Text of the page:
The changing face of politics: More women and people of color enter the fold

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SOMERVILLE -

The new class of Congress sworn in Thursday is said to be the most diverse group ever, with more women and more people of color taking seats to represent the American people than ever before.

This changing face of politics is said to even be happening on the state and local level.

Gov. Phil Murphy Friday swore in the newest members of the Somerset County Board of Freeholders. It included Sara Sooy, the first Hispanic person to take a seat on the board, and Shanel Robinson, the first African-American voted into the office.

“This is a day and age where we need all people to be represented, but at the end of the day, regardless of parties, you have to be leaders for all people,” Robinson says.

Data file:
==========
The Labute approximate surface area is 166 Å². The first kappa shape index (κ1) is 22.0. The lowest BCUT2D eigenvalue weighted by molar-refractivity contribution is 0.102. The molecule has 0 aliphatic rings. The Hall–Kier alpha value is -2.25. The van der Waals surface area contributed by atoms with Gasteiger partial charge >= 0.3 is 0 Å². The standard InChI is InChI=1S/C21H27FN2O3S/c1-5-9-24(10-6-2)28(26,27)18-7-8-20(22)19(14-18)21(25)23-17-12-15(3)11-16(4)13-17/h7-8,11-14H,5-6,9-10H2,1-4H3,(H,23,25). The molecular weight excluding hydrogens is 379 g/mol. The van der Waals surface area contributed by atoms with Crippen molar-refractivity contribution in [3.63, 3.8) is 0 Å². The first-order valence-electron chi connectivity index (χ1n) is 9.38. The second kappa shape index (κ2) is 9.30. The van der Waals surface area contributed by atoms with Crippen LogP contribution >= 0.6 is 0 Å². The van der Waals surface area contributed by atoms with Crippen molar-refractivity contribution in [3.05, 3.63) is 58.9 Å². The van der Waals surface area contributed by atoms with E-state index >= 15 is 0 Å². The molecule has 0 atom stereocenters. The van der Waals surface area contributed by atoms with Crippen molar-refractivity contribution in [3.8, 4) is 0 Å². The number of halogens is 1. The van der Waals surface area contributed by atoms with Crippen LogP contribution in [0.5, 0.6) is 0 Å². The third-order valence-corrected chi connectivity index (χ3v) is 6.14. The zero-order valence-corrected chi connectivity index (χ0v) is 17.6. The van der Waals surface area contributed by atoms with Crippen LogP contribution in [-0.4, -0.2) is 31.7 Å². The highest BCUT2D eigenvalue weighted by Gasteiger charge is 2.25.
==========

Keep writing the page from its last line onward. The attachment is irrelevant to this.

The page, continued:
Friday’s swearing-in makes the Somerset County freeholders board not just more diverse in terms of race, but also gender. For the first time, women hold a majority of seats on the board.

“This is the year of the woman. I’m excited to be part of this and humbled, very humbled for the opportunity to have this experience,” Robinson says.

And as for why more women were elected this year?

“I think people just needed to be asked the question, ‘Will you run?’ and more women asked each other and we decided to go out and run a hard campaign,” says Sooy.

Both of the new freeholders are Democrats, the first Democrats male or female, to be elected onto that board since the early 1980s.

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